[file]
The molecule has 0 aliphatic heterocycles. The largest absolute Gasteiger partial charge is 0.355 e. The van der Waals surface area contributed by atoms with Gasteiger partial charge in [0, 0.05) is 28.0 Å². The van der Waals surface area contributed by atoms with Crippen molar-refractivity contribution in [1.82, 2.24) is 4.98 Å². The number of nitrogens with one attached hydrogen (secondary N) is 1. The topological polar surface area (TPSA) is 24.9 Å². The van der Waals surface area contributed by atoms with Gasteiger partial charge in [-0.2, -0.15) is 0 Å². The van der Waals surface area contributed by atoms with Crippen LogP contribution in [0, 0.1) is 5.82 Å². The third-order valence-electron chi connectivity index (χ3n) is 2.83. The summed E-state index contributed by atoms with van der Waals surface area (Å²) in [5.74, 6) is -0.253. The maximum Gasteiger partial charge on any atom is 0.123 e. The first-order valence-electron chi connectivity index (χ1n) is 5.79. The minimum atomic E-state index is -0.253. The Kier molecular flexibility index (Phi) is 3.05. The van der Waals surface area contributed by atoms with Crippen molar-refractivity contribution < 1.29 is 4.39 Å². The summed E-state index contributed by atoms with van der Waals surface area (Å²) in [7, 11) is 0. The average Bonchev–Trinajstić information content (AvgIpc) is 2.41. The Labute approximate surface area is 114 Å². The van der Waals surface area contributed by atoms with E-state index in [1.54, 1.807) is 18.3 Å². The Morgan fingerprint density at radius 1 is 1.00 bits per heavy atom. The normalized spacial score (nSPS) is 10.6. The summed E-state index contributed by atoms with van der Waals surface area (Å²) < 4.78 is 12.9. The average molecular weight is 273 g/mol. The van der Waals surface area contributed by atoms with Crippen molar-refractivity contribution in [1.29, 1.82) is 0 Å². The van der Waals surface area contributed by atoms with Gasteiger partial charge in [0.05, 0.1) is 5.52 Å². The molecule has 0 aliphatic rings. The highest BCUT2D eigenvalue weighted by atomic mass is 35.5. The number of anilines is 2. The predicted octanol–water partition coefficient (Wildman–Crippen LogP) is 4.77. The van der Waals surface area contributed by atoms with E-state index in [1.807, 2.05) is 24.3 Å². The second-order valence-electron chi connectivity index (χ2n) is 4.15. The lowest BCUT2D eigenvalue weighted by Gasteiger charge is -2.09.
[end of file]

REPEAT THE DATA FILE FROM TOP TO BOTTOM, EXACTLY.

The molecule has 0 aliphatic heterocycles. The largest absolute Gasteiger partial charge is 0.355 e. The van der Waals surface area contributed by atoms with Gasteiger partial charge in [0, 0.05) is 28.0 Å². The van der Waals surface area contributed by atoms with Crippen molar-refractivity contribution in [1.82, 2.24) is 4.98 Å². The number of nitrogens with one attached hydrogen (secondary N) is 1. The topological polar surface area (TPSA) is 24.9 Å². The van der Waals surface area contributed by atoms with Gasteiger partial charge in [-0.2, -0.15) is 0 Å². The van der Waals surface area contributed by atoms with Crippen LogP contribution in [0, 0.1) is 5.82 Å². The third-order valence-electron chi connectivity index (χ3n) is 2.83. The summed E-state index contributed by atoms with van der Waals surface area (Å²) in [5.74, 6) is -0.253. The maximum Gasteiger partial charge on any atom is 0.123 e. The first-order valence-electron chi connectivity index (χ1n) is 5.79. The minimum atomic E-state index is -0.253. The Kier molecular flexibility index (Phi) is 3.05. The van der Waals surface area contributed by atoms with Crippen molar-refractivity contribution < 1.29 is 4.39 Å². The summed E-state index contributed by atoms with van der Waals surface area (Å²) in [7, 11) is 0. The average Bonchev–Trinajstić information content (AvgIpc) is 2.41. The Labute approximate surface area is 114 Å². The van der Waals surface area contributed by atoms with E-state index in [1.54, 1.807) is 18.3 Å². The Morgan fingerprint density at radius 1 is 1.00 bits per heavy atom. The normalized spacial score (nSPS) is 10.6. The summed E-state index contributed by atoms with van der Waals surface area (Å²) < 4.78 is 12.9. The average molecular weight is 273 g/mol. The van der Waals surface area contributed by atoms with Crippen molar-refractivity contribution in [1.29, 1.82) is 0 Å². The van der Waals surface area contributed by atoms with Gasteiger partial charge in [0.05, 0.1) is 5.52 Å². The molecule has 0 aliphatic rings. The highest BCUT2D eigenvalue weighted by atomic mass is 35.5. The number of anilines is 2. The predicted octanol–water partition coefficient (Wildman–Crippen LogP) is 4.77. The van der Waals surface area contributed by atoms with E-state index in [1.807, 2.05) is 24.3 Å². The second-order valence-electron chi connectivity index (χ2n) is 4.15. The lowest BCUT2D eigenvalue weighted by Gasteiger charge is -2.09.